My theory is that it has to do with the bagel’s iconicity and association with Jewishness. One story about the origin of the bagel that seems plausible (though Balinska lumps it with the story about stirrups—explained in the etymology note at the end—as speculative at best and possibly fictitious) is that it’s another version of the ubiquitous roll-with-a-hole developed by Jewish bakers in Krakow after a decree limiting baking or trade in flour to the bakers’ guild was lifted. Even in Poland, which from its founding was more tolerant to Jews than most countries in Europe, Christian trade and craft guilds in many cities excluded Jewish merchants and artisans, who sometimes formed their own guilds. The travel guide’s description of Obwarzanek claims that King Jan Sobieski lifted the ban in 1496, but he didn’t rule until the 17th C. Other claims that Jan Sobieski lifted the ban in the late 17th C. are problematic because the Yiddish word “beygel” was already in widespread currency in Krakow by 1610. There was a different King Jan in 1496—Jan I Olbracht or John I Albert—whose reign was also notable primarily for wars against the Turks. Perhaps he lifted the ban, and Jan Sobieski’s greater fame and friendliness to Poland’s Jews sort of absorbed the earlier Jan’s bagel-inspiring or enabling acts? 

Regardless of precisely when or why Jewish bakers in Krakow started making their own version of the obwarzanek, it’s probably the strictness of Jewish dietary laws that made it so popular and caused it to spread to different Jewish communities, whereas the obwarzanek has remained basically a Krakow specialty. It’s leavened, so it’s not kosher for Passover, but it doesn’t contain any dairy so it is parve. Additionally, the thick, solid crust keeps the interior soft and moist better than a split or craggy crust would. So while bagels, like most breads, are tastier when enhanced with fatty spreads or toppings, they’re not bad plain. I suspect that’s also why the Jewish bagel is traditionally shaped into a smooth round whereas obwarzanek look like they’re usually twisted and supposedly do stale quickly:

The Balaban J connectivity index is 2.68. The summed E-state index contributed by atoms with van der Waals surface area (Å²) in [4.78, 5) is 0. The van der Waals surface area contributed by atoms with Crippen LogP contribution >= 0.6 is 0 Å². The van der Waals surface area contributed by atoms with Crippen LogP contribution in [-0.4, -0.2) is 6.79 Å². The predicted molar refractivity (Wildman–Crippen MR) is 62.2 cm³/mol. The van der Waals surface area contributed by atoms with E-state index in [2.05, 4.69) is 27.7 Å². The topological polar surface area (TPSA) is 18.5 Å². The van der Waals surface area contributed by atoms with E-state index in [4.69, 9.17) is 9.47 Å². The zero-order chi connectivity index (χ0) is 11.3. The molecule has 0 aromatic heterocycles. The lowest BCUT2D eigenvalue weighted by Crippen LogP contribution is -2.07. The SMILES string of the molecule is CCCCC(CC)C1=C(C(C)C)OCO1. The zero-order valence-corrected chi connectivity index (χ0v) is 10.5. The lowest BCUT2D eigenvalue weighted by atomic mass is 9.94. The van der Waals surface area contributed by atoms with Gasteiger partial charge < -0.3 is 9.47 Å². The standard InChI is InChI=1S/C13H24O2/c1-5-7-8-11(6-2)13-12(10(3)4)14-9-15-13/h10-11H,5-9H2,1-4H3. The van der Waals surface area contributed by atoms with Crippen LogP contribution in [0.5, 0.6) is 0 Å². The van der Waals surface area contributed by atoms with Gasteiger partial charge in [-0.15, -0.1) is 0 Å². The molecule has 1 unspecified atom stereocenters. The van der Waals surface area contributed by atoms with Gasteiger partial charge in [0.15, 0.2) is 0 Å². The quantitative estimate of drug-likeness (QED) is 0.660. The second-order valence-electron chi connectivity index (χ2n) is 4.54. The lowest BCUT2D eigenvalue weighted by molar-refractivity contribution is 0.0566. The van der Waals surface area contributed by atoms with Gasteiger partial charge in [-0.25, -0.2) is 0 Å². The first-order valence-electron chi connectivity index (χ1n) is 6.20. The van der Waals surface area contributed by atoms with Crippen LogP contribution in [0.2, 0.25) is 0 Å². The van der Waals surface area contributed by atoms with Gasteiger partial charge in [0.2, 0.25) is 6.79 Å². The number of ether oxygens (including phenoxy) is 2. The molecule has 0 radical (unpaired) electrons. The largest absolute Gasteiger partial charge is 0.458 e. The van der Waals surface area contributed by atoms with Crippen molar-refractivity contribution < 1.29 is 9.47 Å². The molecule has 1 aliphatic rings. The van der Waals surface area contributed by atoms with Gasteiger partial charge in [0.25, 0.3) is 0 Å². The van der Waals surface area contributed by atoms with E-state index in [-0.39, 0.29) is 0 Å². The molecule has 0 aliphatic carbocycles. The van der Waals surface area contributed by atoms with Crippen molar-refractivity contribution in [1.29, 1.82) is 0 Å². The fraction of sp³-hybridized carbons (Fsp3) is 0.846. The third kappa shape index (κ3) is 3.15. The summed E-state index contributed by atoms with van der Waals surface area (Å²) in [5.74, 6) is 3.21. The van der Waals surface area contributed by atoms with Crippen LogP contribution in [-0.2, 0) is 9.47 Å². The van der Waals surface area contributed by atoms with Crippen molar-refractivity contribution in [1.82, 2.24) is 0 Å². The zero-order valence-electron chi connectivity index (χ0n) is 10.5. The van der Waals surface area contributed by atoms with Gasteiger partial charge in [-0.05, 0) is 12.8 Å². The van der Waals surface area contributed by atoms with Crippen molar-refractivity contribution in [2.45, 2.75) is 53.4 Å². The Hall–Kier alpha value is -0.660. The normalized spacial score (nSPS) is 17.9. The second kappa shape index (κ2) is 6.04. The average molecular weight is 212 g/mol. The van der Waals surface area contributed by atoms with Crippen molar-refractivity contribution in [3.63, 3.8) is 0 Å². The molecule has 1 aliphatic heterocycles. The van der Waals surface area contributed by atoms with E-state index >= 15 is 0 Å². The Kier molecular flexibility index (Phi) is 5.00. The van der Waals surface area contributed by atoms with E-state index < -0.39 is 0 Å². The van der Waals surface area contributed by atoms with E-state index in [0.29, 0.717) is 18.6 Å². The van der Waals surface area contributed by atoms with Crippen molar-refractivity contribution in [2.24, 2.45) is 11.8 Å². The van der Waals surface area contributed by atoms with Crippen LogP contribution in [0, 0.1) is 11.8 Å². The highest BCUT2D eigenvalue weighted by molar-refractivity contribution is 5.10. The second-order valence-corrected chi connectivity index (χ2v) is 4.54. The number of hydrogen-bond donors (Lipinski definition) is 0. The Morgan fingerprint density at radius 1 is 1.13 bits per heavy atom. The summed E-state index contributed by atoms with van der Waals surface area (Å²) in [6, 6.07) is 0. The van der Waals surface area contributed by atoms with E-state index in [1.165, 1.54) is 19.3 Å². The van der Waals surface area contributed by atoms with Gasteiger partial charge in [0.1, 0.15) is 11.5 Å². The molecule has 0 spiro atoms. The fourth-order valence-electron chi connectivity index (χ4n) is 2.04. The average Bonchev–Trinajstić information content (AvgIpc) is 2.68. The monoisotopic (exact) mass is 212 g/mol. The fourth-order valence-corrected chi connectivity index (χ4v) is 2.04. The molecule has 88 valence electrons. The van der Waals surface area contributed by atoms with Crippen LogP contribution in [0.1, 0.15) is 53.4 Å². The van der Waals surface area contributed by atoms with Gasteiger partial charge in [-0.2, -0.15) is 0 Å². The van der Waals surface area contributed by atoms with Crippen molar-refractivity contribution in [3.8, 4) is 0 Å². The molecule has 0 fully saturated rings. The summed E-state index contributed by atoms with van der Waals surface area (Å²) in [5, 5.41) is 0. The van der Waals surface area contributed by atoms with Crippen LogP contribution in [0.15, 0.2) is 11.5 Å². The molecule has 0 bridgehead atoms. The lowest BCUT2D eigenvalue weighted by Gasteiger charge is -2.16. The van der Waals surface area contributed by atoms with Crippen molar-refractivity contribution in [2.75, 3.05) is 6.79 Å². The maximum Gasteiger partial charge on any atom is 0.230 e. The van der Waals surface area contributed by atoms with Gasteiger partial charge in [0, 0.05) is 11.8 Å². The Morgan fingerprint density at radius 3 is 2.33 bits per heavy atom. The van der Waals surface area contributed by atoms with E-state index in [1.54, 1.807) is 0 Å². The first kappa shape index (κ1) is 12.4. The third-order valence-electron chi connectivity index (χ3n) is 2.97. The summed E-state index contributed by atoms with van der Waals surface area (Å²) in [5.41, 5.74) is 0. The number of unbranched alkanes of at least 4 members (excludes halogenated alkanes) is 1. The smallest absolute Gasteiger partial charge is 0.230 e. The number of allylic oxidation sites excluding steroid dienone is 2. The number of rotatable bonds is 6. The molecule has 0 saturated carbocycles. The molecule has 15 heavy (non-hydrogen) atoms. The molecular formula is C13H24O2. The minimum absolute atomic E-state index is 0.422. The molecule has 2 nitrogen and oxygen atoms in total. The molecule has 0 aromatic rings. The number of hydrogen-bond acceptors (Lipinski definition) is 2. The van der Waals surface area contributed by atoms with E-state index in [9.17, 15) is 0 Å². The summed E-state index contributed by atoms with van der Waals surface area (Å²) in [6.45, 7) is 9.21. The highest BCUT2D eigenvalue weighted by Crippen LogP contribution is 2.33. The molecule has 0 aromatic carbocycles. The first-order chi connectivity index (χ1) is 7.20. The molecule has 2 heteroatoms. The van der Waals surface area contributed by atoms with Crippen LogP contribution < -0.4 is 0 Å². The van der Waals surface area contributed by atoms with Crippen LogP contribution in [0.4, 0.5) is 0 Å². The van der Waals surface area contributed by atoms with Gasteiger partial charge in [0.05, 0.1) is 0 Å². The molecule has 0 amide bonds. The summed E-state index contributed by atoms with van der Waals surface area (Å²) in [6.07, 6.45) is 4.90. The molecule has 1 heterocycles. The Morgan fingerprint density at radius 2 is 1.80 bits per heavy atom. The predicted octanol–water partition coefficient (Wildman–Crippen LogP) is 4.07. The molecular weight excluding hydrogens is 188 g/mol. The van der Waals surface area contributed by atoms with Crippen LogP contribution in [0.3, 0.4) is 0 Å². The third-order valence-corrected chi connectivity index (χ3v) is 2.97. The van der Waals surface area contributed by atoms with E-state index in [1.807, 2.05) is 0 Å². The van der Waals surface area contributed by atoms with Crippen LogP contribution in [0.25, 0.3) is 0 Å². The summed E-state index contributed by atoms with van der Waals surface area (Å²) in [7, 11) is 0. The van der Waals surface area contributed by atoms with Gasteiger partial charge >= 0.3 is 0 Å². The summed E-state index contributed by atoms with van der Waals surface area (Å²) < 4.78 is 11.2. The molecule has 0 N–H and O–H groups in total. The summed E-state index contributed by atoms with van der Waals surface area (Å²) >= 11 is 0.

On leaving the oven the baked goods have a sell-by date of about three hours. As such, finding a hot one is essential. Enjoyed by people of all ages, obwarzanki also feed Kraków’s entire pigeon population when in the evenings the city’s 170-180 obwarzanki carts essentially become bird-food vendors.

Of course, soft pretzels also have a smooth crust that protects the soft interior and makes them tasty with or without added fats, but the pretzel was never associated with Jewishness. The popularity of bagels in America and canonization of the “New York bagel” has everything to do with Jewishness. According to We Are What We Eat: Ethnic Food and the Making of Americans by University of Minnesota historian Donna Gabaccia:

It is true that in the 1890s in the United States only Jews from Eastern Europe ate bagels. In thousands of nondescript bakeries—including the one founded in New Haven around 1926 by Harry Lender from Lublin, Poland—Jewish bakers sold bagels to Jewish consumers. The bagel was not a central culinary icon for Jewish immigrants; even before Polish and Russian Jews left their ethnic enclaves or ghettoes, their memories exalted gefilte fish and chicken soup prepared by their mothers, but not the humble, hard rolls purchased from the immigrant baker. As eaters, Jewish immigrants were initially far more concerned with the purity of their kosher meat, their challah, and their matzos, and with the satisfactions of their sabbath and holiday meals, than with their morning hard roll….

They became firmly identified as “Jewish” only as Jewish bakers began selling them to their multi-ethnic urban neighbors. When bagels emerged from ghetto stores as a Jewish novelty, bagels with cream cheese [which, as she elsewhere notes, was initially developed by English Quakers in the Delaware Valley and Philadelphia in the eighteenth century] quickly became a staple of the multi-ethnic mix that in this century became known as “New York deli,” and was marketed and mass-produced throughout the country under this new regional identity.